Laguna Beach is renowned for its long history as an artists’ colony. Perhaps not as well-known is the story of the emergence of Laguna Beach as a world-famous pottery and ceramics center.
It all began in 1926, when Durlin Brayton, a California native and Chicago Art Institute graduate, acquired a parcel of land in Laguna Beach beside what is now South Coast Highway. After setting up a painting and sculpture shop in his home, he borrowed $300 from his father in 1927 and bought a kiln. He and his wife began to create their iconic, vibrantly colored ceramic dinnerware sets: plates, bowls, pitchers and teapots.
The Braytons sold their earthenware from their home, displaying their goods in the front yard to attract buyers. The line of dinner sets they produced in the late ‘20s represented an innovative use of color and glazes. While bright primary colors had previously been used in painted ceramic art in parts of Europe, applying this bold palette to decorate everyday pottery was an American first.
In the early 1930s, Americans began to embrace solid-colored kitchenware, dishware, and gardenware from California’s potteries. Brayton had the talent and the ambition to discover a winning formula—producing cheerful, modern ceramic ware that was affordable. Out of this success, Brayton Laguna Pottery was born.
Brayton married his second wife in 1936, artist Ellen Webster Grieve, who was known as “Webb.” As demand for Brayton Laguna Pottery increased, the couple transformed their home workspace into a larger business. In 1938, they built a new manufacturing facility on five-acres of land between South Coast Highway and Glenneyre Street. Brayton’s new facility housed two tunnel kilns, an area for designers and a store. By this time, the company became less reliant on dinnerware and concentrated on producing decorative ceramic tiles, vases and figurines.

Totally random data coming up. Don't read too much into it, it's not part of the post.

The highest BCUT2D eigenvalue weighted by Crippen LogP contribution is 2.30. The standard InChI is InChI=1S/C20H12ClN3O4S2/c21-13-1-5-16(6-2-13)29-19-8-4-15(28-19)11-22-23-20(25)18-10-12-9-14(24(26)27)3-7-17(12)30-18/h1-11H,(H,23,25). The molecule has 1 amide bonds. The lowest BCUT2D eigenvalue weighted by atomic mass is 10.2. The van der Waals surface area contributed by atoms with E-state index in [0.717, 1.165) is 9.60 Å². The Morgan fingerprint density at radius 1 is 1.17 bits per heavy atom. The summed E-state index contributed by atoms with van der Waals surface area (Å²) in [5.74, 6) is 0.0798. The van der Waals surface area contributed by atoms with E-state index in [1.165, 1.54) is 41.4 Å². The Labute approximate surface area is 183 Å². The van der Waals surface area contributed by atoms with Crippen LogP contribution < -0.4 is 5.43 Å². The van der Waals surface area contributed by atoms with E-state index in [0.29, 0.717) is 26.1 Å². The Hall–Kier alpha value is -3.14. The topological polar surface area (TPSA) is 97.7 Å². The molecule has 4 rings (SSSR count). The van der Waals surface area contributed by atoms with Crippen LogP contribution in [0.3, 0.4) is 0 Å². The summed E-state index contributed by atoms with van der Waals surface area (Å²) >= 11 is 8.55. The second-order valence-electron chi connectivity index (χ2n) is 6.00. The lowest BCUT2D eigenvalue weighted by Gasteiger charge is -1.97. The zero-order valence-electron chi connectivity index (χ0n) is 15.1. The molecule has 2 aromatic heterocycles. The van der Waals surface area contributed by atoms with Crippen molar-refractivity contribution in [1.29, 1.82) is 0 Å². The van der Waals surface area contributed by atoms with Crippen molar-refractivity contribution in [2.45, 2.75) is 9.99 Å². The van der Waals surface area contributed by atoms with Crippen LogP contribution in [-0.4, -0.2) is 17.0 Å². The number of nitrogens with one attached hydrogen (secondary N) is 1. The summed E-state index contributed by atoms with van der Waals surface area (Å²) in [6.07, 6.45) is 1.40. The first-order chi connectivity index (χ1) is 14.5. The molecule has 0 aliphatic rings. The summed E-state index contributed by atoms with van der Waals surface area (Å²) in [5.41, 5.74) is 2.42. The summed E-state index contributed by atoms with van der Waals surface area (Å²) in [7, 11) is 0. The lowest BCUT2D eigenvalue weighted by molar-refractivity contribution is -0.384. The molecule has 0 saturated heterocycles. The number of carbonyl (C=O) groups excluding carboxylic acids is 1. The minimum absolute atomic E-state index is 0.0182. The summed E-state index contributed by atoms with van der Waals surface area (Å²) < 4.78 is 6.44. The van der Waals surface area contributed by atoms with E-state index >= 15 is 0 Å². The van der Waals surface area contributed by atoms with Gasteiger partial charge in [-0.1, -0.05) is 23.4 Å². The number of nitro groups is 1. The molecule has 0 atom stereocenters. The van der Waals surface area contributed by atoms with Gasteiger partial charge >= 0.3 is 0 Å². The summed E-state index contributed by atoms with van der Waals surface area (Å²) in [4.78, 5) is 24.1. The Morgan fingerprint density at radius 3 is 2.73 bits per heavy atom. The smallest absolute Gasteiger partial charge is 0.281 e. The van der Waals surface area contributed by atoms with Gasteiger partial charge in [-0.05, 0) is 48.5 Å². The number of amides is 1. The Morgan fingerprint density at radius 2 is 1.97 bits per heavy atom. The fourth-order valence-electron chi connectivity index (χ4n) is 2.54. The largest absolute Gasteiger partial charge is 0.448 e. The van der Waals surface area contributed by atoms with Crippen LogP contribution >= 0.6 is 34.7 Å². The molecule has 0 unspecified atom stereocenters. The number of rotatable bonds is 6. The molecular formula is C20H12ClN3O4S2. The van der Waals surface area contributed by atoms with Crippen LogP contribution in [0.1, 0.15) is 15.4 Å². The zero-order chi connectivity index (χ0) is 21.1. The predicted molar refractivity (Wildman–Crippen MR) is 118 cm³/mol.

Brayton Laguna Pottery’s work was described by Jack Chipman in his 1992 book, "Collector's Encyclopedia of California Pottery.” He wrote:
“Brayton's pioneering colored pottery was press-molded by hand and then dipped in a remarkable series of opaque glazes including rose, strawberry pink, eggplant, jade green, lettuce green, chartreuse, old gold, burnt orange, lemon yellow, silky black and white. Basic place settings were made along with accessory pieces such as teapots, pitchers and large serving bowls ...”
Throughout the late 1930s, Brayton’s business and reputation continued to grow. In 1938, Walt Disney awarded Brayton Laguna Pottery with the first license to produce figurines of the many popular Disney characters, including Mickey Mouse, Donald Duck and Ferdinand the Bull. Brayton created these Disney figures from 1938 until 1940.
By 1941, Brayton Laguna Pottery was the world’s largest manufacturer of ceramic gift and art pottery. Brayton's pottery was sold in fine department stores throughout the United States and in stores across the globe. Laguna Beach was already a celebrated artists’ colony, and now movie stars and other celebrities were coming to the city specifically to buy Brayton Laguna pottery and ceramics. This led to an influx of creative talent in the city, as potters, sculptors and other artists arrived.
The burgeoning company employed more than 150 artists, designers and potters who worked around the clock. The resulting noise from the constant firing of the pottery caused a few of the neighbors to complain to the local newspaper.
America’s entrance into World War II brought a halt to imported ceramics from Japan, Germany and Italy. The number of pottery companies in California grew as American companies stepped in to fill the demand. Laguna Beach became a major ceramics center, with a total of about 65 pottery companies operating in the city. Brayton had an advantage though, as his company was already firmly established.
The end of the war brought misfortune to Brayton Laguna Pottery. The United States lifted tariff restrictions, resulting in a flood of inexpensive imported ceramics from Japan and Italy. In 1948, the company suffered a serious blow with the untimely death of founder Webb Brayton. Soon after, in 1951, Durlin Brayton died of a heart attack.
Brayton Laguna Pottery remained open and attempted to compete with the foreign imports. But the combination of a changing market and the loss of its founder was too much for the company. It closed its doors in 1968, ending an important era in the history of both California and Laguna Beach ceramics.
The buildings that once housed Brayton Laguna Pottery are today the Laguna Art Center. While the kilns of Brayton Laguna Pottery have long since stopped firing, the pieces created by the company that began in Durlin Brayton’s home live on in collections in homes and galleries in Laguna Beach and throughout the world.